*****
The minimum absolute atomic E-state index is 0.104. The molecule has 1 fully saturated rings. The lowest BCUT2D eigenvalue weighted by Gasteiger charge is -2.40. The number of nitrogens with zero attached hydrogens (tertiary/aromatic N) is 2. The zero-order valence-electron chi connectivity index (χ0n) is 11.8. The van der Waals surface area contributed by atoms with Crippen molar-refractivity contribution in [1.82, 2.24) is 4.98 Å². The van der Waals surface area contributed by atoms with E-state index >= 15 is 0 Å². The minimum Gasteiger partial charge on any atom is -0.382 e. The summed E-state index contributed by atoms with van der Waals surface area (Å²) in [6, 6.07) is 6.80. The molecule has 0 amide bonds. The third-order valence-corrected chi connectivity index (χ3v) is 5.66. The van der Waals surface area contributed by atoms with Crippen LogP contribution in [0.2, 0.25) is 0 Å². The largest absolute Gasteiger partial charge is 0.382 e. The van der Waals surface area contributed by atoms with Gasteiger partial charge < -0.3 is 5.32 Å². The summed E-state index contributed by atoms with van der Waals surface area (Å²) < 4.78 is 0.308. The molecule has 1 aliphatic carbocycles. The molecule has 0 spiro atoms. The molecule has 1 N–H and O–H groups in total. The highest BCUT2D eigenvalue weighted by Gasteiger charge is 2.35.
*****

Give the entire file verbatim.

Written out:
The minimum absolute atomic E-state index is 0.104. The molecule has 1 fully saturated rings. The lowest BCUT2D eigenvalue weighted by Gasteiger charge is -2.40. The number of nitrogens with zero attached hydrogens (tertiary/aromatic N) is 2. The zero-order valence-electron chi connectivity index (χ0n) is 11.8. The van der Waals surface area contributed by atoms with Crippen molar-refractivity contribution in [1.82, 2.24) is 4.98 Å². The van der Waals surface area contributed by atoms with E-state index >= 15 is 0 Å². The minimum Gasteiger partial charge on any atom is -0.382 e. The summed E-state index contributed by atoms with van der Waals surface area (Å²) in [6, 6.07) is 6.80. The molecule has 0 amide bonds. The third-order valence-corrected chi connectivity index (χ3v) is 5.66. The van der Waals surface area contributed by atoms with Crippen LogP contribution in [0.2, 0.25) is 0 Å². The largest absolute Gasteiger partial charge is 0.382 e. The van der Waals surface area contributed by atoms with Gasteiger partial charge < -0.3 is 5.32 Å². The summed E-state index contributed by atoms with van der Waals surface area (Å²) < 4.78 is 0.308. The molecule has 1 aliphatic carbocycles. The molecule has 0 spiro atoms. The molecule has 1 N–H and O–H groups in total. The highest BCUT2D eigenvalue weighted by Gasteiger charge is 2.35.